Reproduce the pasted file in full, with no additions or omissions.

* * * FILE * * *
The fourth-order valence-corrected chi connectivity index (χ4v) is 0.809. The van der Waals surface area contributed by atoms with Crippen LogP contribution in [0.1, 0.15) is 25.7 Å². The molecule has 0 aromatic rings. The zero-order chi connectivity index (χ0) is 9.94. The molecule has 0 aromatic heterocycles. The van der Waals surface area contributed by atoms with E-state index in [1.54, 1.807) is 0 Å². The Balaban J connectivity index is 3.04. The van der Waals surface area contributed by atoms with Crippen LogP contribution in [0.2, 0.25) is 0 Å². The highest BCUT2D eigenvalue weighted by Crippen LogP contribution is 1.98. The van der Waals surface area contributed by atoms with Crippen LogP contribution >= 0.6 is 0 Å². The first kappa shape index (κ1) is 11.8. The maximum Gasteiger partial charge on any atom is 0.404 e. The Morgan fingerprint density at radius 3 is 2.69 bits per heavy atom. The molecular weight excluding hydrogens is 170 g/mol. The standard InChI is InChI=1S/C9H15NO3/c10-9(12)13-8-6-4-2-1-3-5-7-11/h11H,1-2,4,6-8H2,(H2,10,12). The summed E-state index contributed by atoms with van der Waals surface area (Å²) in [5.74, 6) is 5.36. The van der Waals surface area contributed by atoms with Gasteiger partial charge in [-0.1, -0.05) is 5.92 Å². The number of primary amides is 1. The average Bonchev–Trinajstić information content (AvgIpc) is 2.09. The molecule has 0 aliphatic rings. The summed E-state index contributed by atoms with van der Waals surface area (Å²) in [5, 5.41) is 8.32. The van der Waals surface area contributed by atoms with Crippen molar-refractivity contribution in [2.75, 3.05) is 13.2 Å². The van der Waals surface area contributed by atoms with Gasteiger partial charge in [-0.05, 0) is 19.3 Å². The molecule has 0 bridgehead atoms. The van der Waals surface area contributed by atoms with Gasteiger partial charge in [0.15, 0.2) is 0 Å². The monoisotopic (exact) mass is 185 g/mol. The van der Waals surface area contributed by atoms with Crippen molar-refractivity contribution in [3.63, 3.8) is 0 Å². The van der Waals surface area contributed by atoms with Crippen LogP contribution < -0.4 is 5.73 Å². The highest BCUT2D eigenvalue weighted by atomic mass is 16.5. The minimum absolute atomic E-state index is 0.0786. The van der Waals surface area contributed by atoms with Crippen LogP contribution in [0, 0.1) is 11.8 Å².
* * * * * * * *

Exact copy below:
The fourth-order valence-corrected chi connectivity index (χ4v) is 0.809. The van der Waals surface area contributed by atoms with Crippen LogP contribution in [0.1, 0.15) is 25.7 Å². The molecule has 0 aromatic rings. The zero-order chi connectivity index (χ0) is 9.94. The molecule has 0 aromatic heterocycles. The van der Waals surface area contributed by atoms with E-state index in [1.54, 1.807) is 0 Å². The Balaban J connectivity index is 3.04. The van der Waals surface area contributed by atoms with Crippen LogP contribution in [0.2, 0.25) is 0 Å². The highest BCUT2D eigenvalue weighted by Crippen LogP contribution is 1.98. The van der Waals surface area contributed by atoms with Crippen LogP contribution >= 0.6 is 0 Å². The first kappa shape index (κ1) is 11.8. The maximum Gasteiger partial charge on any atom is 0.404 e. The Morgan fingerprint density at radius 3 is 2.69 bits per heavy atom. The molecular weight excluding hydrogens is 170 g/mol. The standard InChI is InChI=1S/C9H15NO3/c10-9(12)13-8-6-4-2-1-3-5-7-11/h11H,1-2,4,6-8H2,(H2,10,12). The summed E-state index contributed by atoms with van der Waals surface area (Å²) in [5.74, 6) is 5.36. The van der Waals surface area contributed by atoms with Gasteiger partial charge in [-0.1, -0.05) is 5.92 Å². The number of primary amides is 1. The average Bonchev–Trinajstić information content (AvgIpc) is 2.09. The molecule has 0 aliphatic rings. The summed E-state index contributed by atoms with van der Waals surface area (Å²) in [5, 5.41) is 8.32. The van der Waals surface area contributed by atoms with Crippen molar-refractivity contribution in [2.75, 3.05) is 13.2 Å². The van der Waals surface area contributed by atoms with Gasteiger partial charge in [-0.05, 0) is 19.3 Å². The molecule has 0 bridgehead atoms. The van der Waals surface area contributed by atoms with Gasteiger partial charge in [0.15, 0.2) is 0 Å². The monoisotopic (exact) mass is 185 g/mol. The van der Waals surface area contributed by atoms with Crippen molar-refractivity contribution in [3.63, 3.8) is 0 Å². The van der Waals surface area contributed by atoms with Crippen LogP contribution < -0.4 is 5.73 Å². The highest BCUT2D eigenvalue weighted by atomic mass is 16.5. The minimum absolute atomic E-state index is 0.0786. The van der Waals surface area contributed by atoms with Crippen LogP contribution in [0, 0.1) is 11.8 Å².